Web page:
The fintech sector went into a frenzy on Friday after ASIC and ACCC executives on Friday told the government’s Fintech Inquiry there were no immediate plans to ban the controversial practice given its proliferation.
ASIC’s acting executive director, financial services, Tim Gough told the Fintech Committee that the regulator was aware that the use of screen scrapers didn’t gel with the message not to share passwords.
“We've said, and I think regulators consistently have said to consumers: 'Be careful with your passcodes. Don't share them with other parties.' We've been watching the extent to which consumers are being asked to moderate their behaviour to take advantage of these kinds of services, and particularly looking for evidence of consumer loss,” Gough said.
Definition of a loser
Gough said that currently “there's no evidence of which we're aware of any consumer loss from screen scraping,” and added that ASIC was “not planning to do anything drastic either” in terms of restricting the controversial practice.
“Our revised RG 209 acknowledges that screen scraping and digital data capture can provide access to information to be utilised as part of a responsible lending assessment process,” Gough said.
“We're otherwise watching, but we haven't seen a need to act to date. It's also a live question as we review the ePayments Code.”
The review of the ePayments Code, essentially ASIC’s self-regulatory rulebook for attributing responsibilities and liabilities within the payments and banking ecosystem, will be a pivotal point for banks, fintechs, merchants and consumers because much of it is arguably out of date.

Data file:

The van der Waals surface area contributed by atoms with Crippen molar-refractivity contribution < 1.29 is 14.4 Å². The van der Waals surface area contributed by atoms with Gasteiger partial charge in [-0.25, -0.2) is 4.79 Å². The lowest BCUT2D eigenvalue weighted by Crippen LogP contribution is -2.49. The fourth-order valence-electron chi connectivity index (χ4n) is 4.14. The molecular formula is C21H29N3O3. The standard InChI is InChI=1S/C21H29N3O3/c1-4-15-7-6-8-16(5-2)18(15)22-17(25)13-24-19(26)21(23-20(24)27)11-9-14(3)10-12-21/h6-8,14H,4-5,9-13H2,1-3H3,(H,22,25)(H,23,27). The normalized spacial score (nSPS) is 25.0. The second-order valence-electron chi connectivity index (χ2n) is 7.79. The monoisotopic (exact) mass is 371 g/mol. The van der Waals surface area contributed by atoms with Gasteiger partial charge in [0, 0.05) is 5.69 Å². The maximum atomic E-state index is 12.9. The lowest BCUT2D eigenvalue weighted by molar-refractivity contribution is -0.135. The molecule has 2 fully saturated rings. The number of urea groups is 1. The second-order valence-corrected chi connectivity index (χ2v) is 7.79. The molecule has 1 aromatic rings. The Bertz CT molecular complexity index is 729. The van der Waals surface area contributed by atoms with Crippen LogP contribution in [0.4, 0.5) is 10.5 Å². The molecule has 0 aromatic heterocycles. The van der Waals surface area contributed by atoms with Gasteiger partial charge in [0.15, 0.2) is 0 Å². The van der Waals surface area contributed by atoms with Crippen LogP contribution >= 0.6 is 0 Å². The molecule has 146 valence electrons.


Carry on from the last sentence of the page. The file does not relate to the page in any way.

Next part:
For example banks are still able to shift liability for online card fraud to back to merchants because of an archaic loophole that dates back to a risk framework designed for mail-order purchases, chat lines and other potentially risqué over-the-phone card purchases that moved to the internet.
Under the current system, banks in Australia can and do shift around $450 million worth of online debit and credit card fraud riding on Mastercard, Visa and American Express’ payments rails.
Fintechs are lobbying intensely for the revised ePayments Code to water down liability provisions that banks now use to chase customers away from screen scrapers, especially liability carve-outs around password sharing that can limit bank losses if customers knowingly and willingly expose or share their credentials.
However any such relaxation has many in the broader payments system deeply worried because of the potential for businesses that use screen scraping to become honeypots for hackers hunting for fresh meat now that technologies like card virtualisation are biting into fraud revenues.
Payments sources told iTnews the potential for customer compromise stemming from a hacked screen scraping user was far worse than credit and debit card fraud because it would be base bank accounts, not just the cards that run off them.
This could mean that people’s entire accounts would need to be scrapped and rebuilt in the event they were harvested and became “toxic”. In the event of a substantial successful raid, the cost of clean-up would be “exponentially” higher on source said.
A further concern is that the current Fintech gold rush is attracting a cohort of carpetbaggers from the payday lending and predatory credit industry who are than willing to push the regulatory envelope.